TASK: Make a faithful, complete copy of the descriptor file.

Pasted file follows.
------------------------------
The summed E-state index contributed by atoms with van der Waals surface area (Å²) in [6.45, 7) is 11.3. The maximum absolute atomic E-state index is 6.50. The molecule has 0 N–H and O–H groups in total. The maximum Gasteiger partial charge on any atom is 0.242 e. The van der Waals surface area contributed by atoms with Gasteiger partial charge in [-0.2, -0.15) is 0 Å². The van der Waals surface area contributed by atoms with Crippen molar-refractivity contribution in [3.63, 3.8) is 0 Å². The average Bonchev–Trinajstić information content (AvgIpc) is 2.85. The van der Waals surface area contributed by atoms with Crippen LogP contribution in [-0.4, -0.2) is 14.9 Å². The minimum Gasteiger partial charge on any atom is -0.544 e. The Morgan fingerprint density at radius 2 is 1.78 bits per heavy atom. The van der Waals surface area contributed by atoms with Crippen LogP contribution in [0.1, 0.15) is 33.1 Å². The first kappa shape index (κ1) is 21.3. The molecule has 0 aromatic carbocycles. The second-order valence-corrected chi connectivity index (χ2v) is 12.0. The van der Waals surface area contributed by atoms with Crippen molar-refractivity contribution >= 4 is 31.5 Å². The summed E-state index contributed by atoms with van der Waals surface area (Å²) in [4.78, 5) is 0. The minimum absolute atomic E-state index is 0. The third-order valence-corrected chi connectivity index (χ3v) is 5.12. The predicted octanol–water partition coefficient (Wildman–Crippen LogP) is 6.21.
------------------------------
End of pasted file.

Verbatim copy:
The summed E-state index contributed by atoms with van der Waals surface area (Å²) in [6.45, 7) is 11.3. The maximum absolute atomic E-state index is 6.50. The molecule has 0 N–H and O–H groups in total. The maximum Gasteiger partial charge on any atom is 0.242 e. The van der Waals surface area contributed by atoms with Gasteiger partial charge in [-0.2, -0.15) is 0 Å². The van der Waals surface area contributed by atoms with Crippen molar-refractivity contribution in [3.63, 3.8) is 0 Å². The average Bonchev–Trinajstić information content (AvgIpc) is 2.85. The van der Waals surface area contributed by atoms with Crippen LogP contribution in [-0.4, -0.2) is 14.9 Å². The minimum Gasteiger partial charge on any atom is -0.544 e. The Morgan fingerprint density at radius 2 is 1.78 bits per heavy atom. The van der Waals surface area contributed by atoms with Crippen LogP contribution in [0.1, 0.15) is 33.1 Å². The first kappa shape index (κ1) is 21.3. The molecule has 0 aromatic carbocycles. The second-order valence-corrected chi connectivity index (χ2v) is 12.0. The van der Waals surface area contributed by atoms with Crippen molar-refractivity contribution >= 4 is 31.5 Å². The summed E-state index contributed by atoms with van der Waals surface area (Å²) in [4.78, 5) is 0. The minimum absolute atomic E-state index is 0. The third-order valence-corrected chi connectivity index (χ3v) is 5.12. The predicted octanol–water partition coefficient (Wildman–Crippen LogP) is 6.21.